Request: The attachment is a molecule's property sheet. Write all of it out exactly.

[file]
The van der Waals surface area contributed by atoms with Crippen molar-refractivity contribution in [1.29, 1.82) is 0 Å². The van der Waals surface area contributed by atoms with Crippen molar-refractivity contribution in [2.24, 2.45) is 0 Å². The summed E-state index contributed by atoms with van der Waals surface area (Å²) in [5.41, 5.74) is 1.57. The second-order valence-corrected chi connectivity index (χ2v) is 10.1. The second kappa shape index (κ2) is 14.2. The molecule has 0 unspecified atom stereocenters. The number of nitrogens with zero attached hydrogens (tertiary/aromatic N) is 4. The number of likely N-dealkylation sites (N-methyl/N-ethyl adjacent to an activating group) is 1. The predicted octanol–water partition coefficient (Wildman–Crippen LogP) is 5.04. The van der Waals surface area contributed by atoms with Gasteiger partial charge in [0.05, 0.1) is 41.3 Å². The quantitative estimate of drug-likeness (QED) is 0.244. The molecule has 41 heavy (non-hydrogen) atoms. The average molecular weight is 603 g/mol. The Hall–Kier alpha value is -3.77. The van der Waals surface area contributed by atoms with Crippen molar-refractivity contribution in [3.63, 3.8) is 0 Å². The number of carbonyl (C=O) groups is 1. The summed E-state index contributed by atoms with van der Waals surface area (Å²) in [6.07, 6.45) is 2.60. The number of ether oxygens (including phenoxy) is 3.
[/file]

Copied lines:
The van der Waals surface area contributed by atoms with Crippen molar-refractivity contribution in [1.29, 1.82) is 0 Å². The van der Waals surface area contributed by atoms with Crippen molar-refractivity contribution in [2.24, 2.45) is 0 Å². The summed E-state index contributed by atoms with van der Waals surface area (Å²) in [5.41, 5.74) is 1.57. The second-order valence-corrected chi connectivity index (χ2v) is 10.1. The second kappa shape index (κ2) is 14.2. The molecule has 0 unspecified atom stereocenters. The number of nitrogens with zero attached hydrogens (tertiary/aromatic N) is 4. The number of likely N-dealkylation sites (N-methyl/N-ethyl adjacent to an activating group) is 1. The predicted octanol–water partition coefficient (Wildman–Crippen LogP) is 5.04. The van der Waals surface area contributed by atoms with Gasteiger partial charge in [0.05, 0.1) is 41.3 Å². The quantitative estimate of drug-likeness (QED) is 0.244. The molecule has 41 heavy (non-hydrogen) atoms. The average molecular weight is 603 g/mol. The Hall–Kier alpha value is -3.77. The van der Waals surface area contributed by atoms with Crippen molar-refractivity contribution in [3.63, 3.8) is 0 Å². The number of carbonyl (C=O) groups is 1. The summed E-state index contributed by atoms with van der Waals surface area (Å²) in [6.07, 6.45) is 2.60. The number of ether oxygens (including phenoxy) is 3.